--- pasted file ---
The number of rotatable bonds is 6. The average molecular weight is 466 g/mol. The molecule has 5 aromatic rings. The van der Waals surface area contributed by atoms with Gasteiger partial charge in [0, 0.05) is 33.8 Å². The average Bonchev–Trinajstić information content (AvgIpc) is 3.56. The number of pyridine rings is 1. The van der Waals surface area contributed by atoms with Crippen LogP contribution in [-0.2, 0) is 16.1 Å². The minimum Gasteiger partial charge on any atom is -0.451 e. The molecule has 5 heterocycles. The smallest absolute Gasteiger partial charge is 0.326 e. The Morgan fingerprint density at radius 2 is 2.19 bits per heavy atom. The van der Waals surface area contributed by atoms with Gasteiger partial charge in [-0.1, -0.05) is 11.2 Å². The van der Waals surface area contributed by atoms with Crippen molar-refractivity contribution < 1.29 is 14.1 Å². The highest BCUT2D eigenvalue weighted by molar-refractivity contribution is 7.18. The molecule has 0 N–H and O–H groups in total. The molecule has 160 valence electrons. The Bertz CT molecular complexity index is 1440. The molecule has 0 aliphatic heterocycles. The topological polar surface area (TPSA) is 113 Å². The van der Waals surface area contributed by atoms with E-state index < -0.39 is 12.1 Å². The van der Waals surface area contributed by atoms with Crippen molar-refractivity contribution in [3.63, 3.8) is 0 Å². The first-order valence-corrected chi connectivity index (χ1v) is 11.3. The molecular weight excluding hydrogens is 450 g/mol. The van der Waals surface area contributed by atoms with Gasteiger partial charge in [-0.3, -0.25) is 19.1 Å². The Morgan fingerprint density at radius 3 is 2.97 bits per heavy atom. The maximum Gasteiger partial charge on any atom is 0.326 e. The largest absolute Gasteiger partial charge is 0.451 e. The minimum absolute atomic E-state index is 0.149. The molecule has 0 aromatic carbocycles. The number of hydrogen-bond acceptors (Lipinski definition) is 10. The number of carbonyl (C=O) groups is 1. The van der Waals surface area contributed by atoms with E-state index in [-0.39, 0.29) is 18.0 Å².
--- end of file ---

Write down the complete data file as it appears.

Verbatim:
The number of rotatable bonds is 6. The average molecular weight is 466 g/mol. The molecule has 5 aromatic rings. The van der Waals surface area contributed by atoms with Gasteiger partial charge in [0, 0.05) is 33.8 Å². The average Bonchev–Trinajstić information content (AvgIpc) is 3.56. The number of pyridine rings is 1. The van der Waals surface area contributed by atoms with Crippen LogP contribution in [-0.2, 0) is 16.1 Å². The minimum Gasteiger partial charge on any atom is -0.451 e. The molecule has 5 heterocycles. The smallest absolute Gasteiger partial charge is 0.326 e. The Morgan fingerprint density at radius 2 is 2.19 bits per heavy atom. The van der Waals surface area contributed by atoms with Gasteiger partial charge in [-0.1, -0.05) is 11.2 Å². The van der Waals surface area contributed by atoms with Crippen molar-refractivity contribution < 1.29 is 14.1 Å². The highest BCUT2D eigenvalue weighted by molar-refractivity contribution is 7.18. The molecule has 0 N–H and O–H groups in total. The molecule has 160 valence electrons. The Bertz CT molecular complexity index is 1440. The molecule has 0 aliphatic heterocycles. The topological polar surface area (TPSA) is 113 Å². The van der Waals surface area contributed by atoms with E-state index < -0.39 is 12.1 Å². The van der Waals surface area contributed by atoms with Crippen molar-refractivity contribution in [3.63, 3.8) is 0 Å². The first-order valence-corrected chi connectivity index (χ1v) is 11.3. The molecular weight excluding hydrogens is 450 g/mol. The van der Waals surface area contributed by atoms with Gasteiger partial charge in [-0.3, -0.25) is 19.1 Å². The Morgan fingerprint density at radius 3 is 2.97 bits per heavy atom. The maximum Gasteiger partial charge on any atom is 0.326 e. The largest absolute Gasteiger partial charge is 0.451 e. The minimum absolute atomic E-state index is 0.149. The molecule has 0 aromatic carbocycles. The number of hydrogen-bond acceptors (Lipinski definition) is 10. The number of carbonyl (C=O) groups is 1. The van der Waals surface area contributed by atoms with E-state index in [-0.39, 0.29) is 18.0 Å².